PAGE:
20 of the most popular homophones in English

What does “homophones” sound like to you? It’s not a musical instrument, an exotic communication device, or something related to homo sapiens 😃. If you analyse the root of the word, you’ll see that “homo” means “same” and “phonos” means “sound”. 

In other words, homophones are those English words that are pronounced exactly the same, even though they’re spelt differently.

Below you’ll learn 20 pairs of homophones in English that might surprise you. Maybe you’ve been pronouncing them differently or had no idea that they have the same sound… 

Are you ready? 

Great. Let’s get started!






1. Way / Weigh


One way to practice and learn pairs of homophones is by using a sentence that includes both words.

For example:

The best way to weigh food is by using a scale.


2. Stairs / Stares


Taking the stairs is good exercise, but you should watch your step. 

You don’t have to stare (look at them for a long time), but you should at least be careful.



3. Hair / Hare


Do you know the word hare in English? In fact, few people know this word since rabbit is more widely known. 

Rabbits and hares are similar, cousins so to speak, so you may get them confused. Now you know how to say hare, the funny thing is that it sounds just like hair. Could a hare have any more hair? 😂


4. Flower / Flour


Flower and flour have nothing in common except for their pronunciation. You might have been pronouncing them differently. Are we right?


5. Bored / Board


Are you bored? We recommend playing some board games, which is a good way to spend time with your friends and family.



6. Mail / Male


The word male is often used in online forms to indicate the sex of a person, like when filling out a CV (curriculum vitae)

In feminine, the word is female. These expressions are also used to talk about the sex of animals and plants. Curiously, male sounds exactly the same as the mail you send out in the post office.



7. So / Sew


So… Are you going to sew your socks?


During a recession, it wouldn’t be strange to try and repair that hole that usually appears in your socks, would it?

There are so many opportunities to use the expression so in English. For example, you can use it to emphasise a certain quantity or quality of something:

I have so much work!
She’s so beautiful!


It also can mean “then” or “therefore”:

I ate too much so I couldnʼt sleep well.


On the other hand, sew means “to join using stitches” and is pronounced in exactly the same way.



8. Eight / Ate


Tongue twisters are a great way to learn. So, try practicing these two homophones in English by using the following phrase:

I ate eight apples on the eighth of the month.


Remember that you can also download our app, where you’ll find a great number of varied lessons that allow you to practice English from the comfort of your mobile, tablet, or laptop. 



9. One / Won


Michael Schumacher was the one who won the prize at the F1.


Do you know this great sportsman? He won a lot of F1 competitions. Unfortunately, a skiing accident has kept him away from the racetrack.

The past tense of win is written won. It’s easy to remember this one since the winner is always the number one.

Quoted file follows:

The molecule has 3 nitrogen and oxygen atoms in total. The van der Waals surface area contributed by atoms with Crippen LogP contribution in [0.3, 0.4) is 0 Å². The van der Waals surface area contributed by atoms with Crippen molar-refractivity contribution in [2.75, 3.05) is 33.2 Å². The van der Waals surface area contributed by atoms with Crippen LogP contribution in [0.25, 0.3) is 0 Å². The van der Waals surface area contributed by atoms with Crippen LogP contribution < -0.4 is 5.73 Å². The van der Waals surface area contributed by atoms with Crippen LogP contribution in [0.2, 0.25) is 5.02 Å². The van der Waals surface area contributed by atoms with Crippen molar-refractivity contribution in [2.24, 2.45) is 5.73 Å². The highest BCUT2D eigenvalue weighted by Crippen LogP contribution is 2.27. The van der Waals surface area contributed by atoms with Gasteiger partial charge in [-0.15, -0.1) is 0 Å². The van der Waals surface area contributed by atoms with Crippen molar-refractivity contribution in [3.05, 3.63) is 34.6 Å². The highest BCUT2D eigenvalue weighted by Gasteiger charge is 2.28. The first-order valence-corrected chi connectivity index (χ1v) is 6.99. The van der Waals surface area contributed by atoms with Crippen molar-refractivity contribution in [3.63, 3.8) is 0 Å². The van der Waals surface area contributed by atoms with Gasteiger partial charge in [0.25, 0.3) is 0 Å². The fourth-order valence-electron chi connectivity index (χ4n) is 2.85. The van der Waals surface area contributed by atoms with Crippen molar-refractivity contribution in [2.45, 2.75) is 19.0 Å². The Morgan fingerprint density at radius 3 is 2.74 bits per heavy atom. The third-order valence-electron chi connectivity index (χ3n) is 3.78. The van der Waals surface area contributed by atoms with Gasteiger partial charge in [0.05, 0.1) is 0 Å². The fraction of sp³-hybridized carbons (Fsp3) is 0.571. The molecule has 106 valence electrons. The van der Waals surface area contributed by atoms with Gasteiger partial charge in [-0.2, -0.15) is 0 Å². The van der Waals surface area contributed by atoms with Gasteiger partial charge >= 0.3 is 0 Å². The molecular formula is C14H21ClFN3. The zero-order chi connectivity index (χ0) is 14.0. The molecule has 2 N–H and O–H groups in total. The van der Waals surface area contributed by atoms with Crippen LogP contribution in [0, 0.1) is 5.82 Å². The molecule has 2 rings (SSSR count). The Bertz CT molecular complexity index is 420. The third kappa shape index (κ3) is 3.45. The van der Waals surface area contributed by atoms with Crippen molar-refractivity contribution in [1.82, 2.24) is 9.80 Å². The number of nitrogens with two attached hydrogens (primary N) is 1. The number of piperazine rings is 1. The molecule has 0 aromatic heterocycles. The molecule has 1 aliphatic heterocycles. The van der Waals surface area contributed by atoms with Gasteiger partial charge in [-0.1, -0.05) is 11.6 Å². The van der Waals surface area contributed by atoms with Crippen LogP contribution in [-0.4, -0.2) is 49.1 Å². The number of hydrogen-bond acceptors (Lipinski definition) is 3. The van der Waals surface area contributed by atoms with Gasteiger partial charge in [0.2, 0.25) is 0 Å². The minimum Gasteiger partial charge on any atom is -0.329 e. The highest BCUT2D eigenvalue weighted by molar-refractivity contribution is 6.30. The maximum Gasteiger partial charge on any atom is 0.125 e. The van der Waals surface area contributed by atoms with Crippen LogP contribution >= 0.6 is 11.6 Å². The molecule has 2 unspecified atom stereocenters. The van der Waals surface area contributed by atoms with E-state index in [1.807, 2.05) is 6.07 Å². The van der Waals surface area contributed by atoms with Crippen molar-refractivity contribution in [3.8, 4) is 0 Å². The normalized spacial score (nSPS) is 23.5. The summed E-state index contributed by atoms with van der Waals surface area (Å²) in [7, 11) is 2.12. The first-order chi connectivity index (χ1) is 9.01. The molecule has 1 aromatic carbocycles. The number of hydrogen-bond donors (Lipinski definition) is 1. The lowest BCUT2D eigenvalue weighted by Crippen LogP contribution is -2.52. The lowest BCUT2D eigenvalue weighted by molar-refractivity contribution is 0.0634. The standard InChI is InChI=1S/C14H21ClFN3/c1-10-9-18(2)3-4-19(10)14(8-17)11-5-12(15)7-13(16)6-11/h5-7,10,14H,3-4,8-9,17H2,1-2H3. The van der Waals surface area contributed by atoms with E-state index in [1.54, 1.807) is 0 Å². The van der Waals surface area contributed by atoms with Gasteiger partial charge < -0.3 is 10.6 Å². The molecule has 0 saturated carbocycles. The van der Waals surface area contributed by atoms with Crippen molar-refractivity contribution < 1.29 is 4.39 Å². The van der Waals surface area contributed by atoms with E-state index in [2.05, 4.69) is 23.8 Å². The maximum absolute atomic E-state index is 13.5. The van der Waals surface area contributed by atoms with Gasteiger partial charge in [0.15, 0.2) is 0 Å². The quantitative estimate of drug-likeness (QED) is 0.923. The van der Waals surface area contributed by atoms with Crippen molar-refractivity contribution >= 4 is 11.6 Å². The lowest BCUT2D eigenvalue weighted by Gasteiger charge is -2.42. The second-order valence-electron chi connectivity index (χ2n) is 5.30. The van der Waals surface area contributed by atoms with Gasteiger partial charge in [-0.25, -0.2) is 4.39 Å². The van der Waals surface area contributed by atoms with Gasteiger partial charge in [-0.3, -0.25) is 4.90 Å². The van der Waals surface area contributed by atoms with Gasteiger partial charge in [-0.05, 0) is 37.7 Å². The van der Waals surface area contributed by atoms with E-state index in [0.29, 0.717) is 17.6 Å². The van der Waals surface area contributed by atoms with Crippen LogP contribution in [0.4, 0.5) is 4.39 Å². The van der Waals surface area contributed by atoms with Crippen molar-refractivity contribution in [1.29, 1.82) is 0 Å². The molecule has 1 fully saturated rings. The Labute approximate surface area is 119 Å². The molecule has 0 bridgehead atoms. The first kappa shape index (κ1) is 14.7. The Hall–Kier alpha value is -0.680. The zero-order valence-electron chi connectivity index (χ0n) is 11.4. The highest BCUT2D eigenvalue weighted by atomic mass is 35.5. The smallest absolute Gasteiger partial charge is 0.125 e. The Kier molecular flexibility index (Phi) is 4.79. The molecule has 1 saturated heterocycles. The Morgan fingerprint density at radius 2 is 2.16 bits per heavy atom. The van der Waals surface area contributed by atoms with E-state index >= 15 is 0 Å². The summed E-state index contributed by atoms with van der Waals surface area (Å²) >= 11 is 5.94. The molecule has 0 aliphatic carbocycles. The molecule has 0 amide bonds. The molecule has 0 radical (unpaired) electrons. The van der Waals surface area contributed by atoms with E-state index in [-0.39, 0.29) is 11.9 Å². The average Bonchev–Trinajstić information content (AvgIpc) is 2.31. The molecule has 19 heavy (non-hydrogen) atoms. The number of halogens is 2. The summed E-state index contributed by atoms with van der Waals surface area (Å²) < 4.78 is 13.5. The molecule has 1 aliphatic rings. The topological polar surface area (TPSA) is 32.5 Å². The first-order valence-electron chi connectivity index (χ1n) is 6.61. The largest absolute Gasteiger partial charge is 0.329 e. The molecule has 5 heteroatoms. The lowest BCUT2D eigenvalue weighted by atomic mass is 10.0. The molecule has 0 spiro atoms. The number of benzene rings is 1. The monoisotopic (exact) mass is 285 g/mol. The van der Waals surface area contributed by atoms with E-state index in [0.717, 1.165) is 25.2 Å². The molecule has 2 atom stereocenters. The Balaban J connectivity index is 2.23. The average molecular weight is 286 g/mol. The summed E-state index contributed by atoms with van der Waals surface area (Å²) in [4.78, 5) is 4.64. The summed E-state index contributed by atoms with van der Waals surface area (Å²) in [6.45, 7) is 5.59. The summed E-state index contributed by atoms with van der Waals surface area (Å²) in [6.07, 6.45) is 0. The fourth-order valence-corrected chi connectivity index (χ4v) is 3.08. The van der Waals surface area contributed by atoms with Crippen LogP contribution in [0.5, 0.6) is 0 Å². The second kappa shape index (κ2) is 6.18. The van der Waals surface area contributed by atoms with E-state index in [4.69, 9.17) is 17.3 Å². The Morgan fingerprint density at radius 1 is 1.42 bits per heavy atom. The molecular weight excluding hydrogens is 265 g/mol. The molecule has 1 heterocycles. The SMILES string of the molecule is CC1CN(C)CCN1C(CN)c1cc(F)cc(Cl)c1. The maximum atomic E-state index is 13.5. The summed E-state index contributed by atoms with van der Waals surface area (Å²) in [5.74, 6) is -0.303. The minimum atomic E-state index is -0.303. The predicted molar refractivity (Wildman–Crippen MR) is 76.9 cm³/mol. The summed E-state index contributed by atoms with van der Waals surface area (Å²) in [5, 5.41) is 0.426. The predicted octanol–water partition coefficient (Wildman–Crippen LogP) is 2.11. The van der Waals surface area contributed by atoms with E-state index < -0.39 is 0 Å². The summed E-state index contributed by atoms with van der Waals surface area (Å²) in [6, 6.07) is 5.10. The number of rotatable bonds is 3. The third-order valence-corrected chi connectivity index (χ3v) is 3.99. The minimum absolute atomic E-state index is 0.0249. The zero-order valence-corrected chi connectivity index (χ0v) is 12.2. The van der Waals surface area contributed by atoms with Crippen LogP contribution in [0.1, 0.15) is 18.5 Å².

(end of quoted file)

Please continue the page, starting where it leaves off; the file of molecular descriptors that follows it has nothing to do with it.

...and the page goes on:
10. Son / Sun


The Sons of the Sun have appeared in literature, films, and comics over the years. 

In English, homophones can occasionally cause confusion, but the best way to understand the word that you hear is from the context. 


11. Deer / Dear


The expression dear is not only used to start a letter or a diary entry, but it’s also used to express affection since it means “beloved”.

If you were to write a letter to your friend the deer, you could begin: 

Dear deer,


Well, it might seem redundant, but they happen to be pronounced the same way.


12. Eye / I


Eye and I are pronounced the same way. 

It is often said say that the eyes are the window to the soul. What do your eyes say?


13. Feet / Feat


Another word that you might not know is feat, which means “an extraordinary act” or “exploit”. 

The plural of foot is feet, which are words that are also used in the American system of measurement. This also includes yards, inches, and miles.


14. Forth / Fourth


These homophones are often confused, even by native speakers. 

Fourth is an ordinal number that corresponds to four while forth means “forward” like in the expression:

Come forth.


15 Hear / Here


Can you hear me? Iʼm here!


If you have been lost, you know what to say. Would you like to keep learning new expressions?



16. Hole / Whole


In this case, the words have the same pronunciation. The w in whole isn’t pronounced. Whole means “all” or “complete” while hole is an “opening” or “cavity”.


If we donʼt protect the whole planet, we’ll fall into a hole.


17. Grown / Groan


Grown is the participle of the verb grow and groan a “grunt” or “complaint”.

Grown-ups (adults) possibly groan more simply because life is difficult and suffering is inevitable. 


18. Knight / Night


In some languages, you have to pronounce every letter you see. In English, omitting some letters is common, as we saw with whole. 

In this case, the k is not pronounced, so knight will sound the same as night.


19. Waste / Waist


If you want a perfect waist, donʼt waste your time eating junk food.

20. Write / Right


As with whole, you have to leave out the sound of the w, so write and right will sound the same. 

It’s your right to write about human rights.


We’ve learnt a lot, haven’t we? Try practicing the sentences with the pairs of homophones so that you can better assimilate the sounds and their meaning from context.

If you like podcasts, stay tuned to our blog to hear more about the most commonly used homophones in English, even if you’re still a beginner. You can also download our app to perfect your English on a daily basis.

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